Pure comedy comes in the form of ‘Way Out West’ and ‘Johnny One Note’.  The first is cousin to ‘Manhattan‘, being a list song about missing the life on West End Avenue in New York to a loping, Western-style tune.  Aspects of city life are compared to the wagons, cattle, ranches and so on of the open range.  ‘Johnny One Note’ takes a different tack and tells the ridiculous story of an opera singer was cursed so that he could only sing one note, and could sing it so loudly that all other noise is drowned out.  It contains one of my favourite sequences of Hart lyrics:

Poor Johnny One Note

Got in Aida,

Indeed a great chance to be brave.

He took his one note,

Howled like the North Wind –

Brought forth wind that made critics rave,

While Verdi turned round in his grave.

The unexpected rhymes in the middle of the lines make this a particular pleasure and the song gives opportunities for singers to show off just how loud and long they can belt a note.

Back to romance, and ‘My Funny Valentine’ is another song that approaches love from an unusual angle.  Originally sung to a character named Valentine, a “noble, upright, truthful, sincere, and slightly dopey gent” it lists all the reasons why he shouldn’t be adored – he isn’t smart, his looks are laughable and so forth – but she wouldn’t have him change a thing about himself.  It’s a rather touching way of saying “I love everything about you”, loving him for his supposed faults, not despite them.  Rodgers’ melody supports this by climbing ever upwards as the singers rhapsody for their “sweet comic Valentine” grows more intense.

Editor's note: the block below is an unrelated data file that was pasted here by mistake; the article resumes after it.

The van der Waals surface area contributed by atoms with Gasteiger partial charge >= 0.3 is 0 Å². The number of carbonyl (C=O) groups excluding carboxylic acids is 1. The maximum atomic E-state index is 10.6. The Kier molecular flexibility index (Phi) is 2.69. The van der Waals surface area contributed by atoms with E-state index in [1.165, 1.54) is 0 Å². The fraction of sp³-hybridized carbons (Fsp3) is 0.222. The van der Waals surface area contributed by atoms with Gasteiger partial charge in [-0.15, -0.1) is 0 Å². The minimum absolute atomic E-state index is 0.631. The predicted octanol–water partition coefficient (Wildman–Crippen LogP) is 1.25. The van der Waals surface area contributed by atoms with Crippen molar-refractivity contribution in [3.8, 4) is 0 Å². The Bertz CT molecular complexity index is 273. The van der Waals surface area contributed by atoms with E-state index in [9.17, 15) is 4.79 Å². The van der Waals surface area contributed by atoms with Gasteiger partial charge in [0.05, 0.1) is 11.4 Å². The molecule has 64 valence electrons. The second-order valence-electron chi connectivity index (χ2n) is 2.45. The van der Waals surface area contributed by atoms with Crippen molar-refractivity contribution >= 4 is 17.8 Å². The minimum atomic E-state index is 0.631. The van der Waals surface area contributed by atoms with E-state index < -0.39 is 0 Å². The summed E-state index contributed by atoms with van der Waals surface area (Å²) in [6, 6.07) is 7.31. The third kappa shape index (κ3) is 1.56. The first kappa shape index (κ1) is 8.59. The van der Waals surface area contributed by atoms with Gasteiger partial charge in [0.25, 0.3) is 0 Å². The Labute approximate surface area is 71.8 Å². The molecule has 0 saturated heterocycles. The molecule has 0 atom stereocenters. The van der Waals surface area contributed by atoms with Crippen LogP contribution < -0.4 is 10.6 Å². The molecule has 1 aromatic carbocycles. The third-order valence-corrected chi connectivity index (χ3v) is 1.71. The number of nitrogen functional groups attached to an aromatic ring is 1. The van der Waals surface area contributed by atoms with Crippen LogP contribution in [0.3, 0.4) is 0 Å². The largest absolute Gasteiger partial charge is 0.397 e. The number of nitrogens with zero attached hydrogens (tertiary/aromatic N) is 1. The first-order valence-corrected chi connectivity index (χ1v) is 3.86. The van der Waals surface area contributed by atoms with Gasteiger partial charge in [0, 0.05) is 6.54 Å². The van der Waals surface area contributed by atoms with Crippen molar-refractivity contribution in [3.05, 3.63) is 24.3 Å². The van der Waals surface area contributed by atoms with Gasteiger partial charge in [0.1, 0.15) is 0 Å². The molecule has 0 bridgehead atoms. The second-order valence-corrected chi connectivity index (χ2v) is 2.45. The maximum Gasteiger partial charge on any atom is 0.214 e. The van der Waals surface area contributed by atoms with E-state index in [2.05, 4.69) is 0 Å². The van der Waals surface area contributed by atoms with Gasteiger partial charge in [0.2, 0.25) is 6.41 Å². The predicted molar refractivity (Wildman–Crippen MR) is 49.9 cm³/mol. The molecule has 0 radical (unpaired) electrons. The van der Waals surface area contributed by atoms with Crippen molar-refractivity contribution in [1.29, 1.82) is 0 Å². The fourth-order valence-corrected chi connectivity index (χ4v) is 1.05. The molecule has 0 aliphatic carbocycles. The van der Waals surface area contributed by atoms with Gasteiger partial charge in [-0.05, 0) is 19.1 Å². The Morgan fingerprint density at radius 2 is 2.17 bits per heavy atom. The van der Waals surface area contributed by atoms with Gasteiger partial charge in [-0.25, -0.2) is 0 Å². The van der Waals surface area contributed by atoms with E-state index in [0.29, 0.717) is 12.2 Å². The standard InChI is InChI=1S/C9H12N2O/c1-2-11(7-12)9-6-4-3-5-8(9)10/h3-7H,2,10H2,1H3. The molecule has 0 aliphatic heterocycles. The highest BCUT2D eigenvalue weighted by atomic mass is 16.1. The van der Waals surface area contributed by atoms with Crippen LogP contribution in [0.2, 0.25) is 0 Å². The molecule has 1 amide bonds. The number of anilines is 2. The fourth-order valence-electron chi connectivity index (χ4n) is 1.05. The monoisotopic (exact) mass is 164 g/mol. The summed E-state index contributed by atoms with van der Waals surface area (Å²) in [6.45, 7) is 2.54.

Songs heard less frequently include the ‘look on the bright side’ song ‘Imagine’ which has a little sting in its tail, a charm song ‘All At Once’ about growing up, and ‘You Are So Fair’, a song of frustration at a fickle lover which turns into a point-scoring duet that sounds a little like the opposite of Cole Porter’s ‘You’re the Top’.  All are good quality songs that repay repeated listening, which is not something that can be said for many Broadway songs of the era.

Surpassing all the others in terms of popularity though, is probably ‘The Lady is a Tramp’, which was picked up by many artists at the time and for decades afterwards.    Unsurprisingly, it is a song where the point is the opposite of the title.  It spoofs the high society of the time, and by saying that she refuses to bow to many of the societal demands, the singer is proving that she is anything but a tramp.  She goes to the opera, which was fashionable, but unlike those who have gone there just to be seen, she “stays wide awake”, she likes the simple things in life and refuses to join in the rituals that make you somebody.  She’d the sort of person the world needs more of.   The song, even without orchestration, has a bold, brassy sound that is just right for her air of defiance and is instantly recognisable.

An exchange of dialogue towards the end proves my opening point.  “Do you children have a theatre?” asks French aviator Rene Flambeau. “No,” comes the response, “but we have something better – we have a barn!”  Mr Rodgers, Mr Hart, you have a long history of cliche to answer for.  But with a score like that, you can definitely be forgiven.  Other Rodgers and Hart shows, most notably On Your Toes and Pal Joey, may have made greater contributions to the development of the musical, but this score remains their most listenable over seventy years later.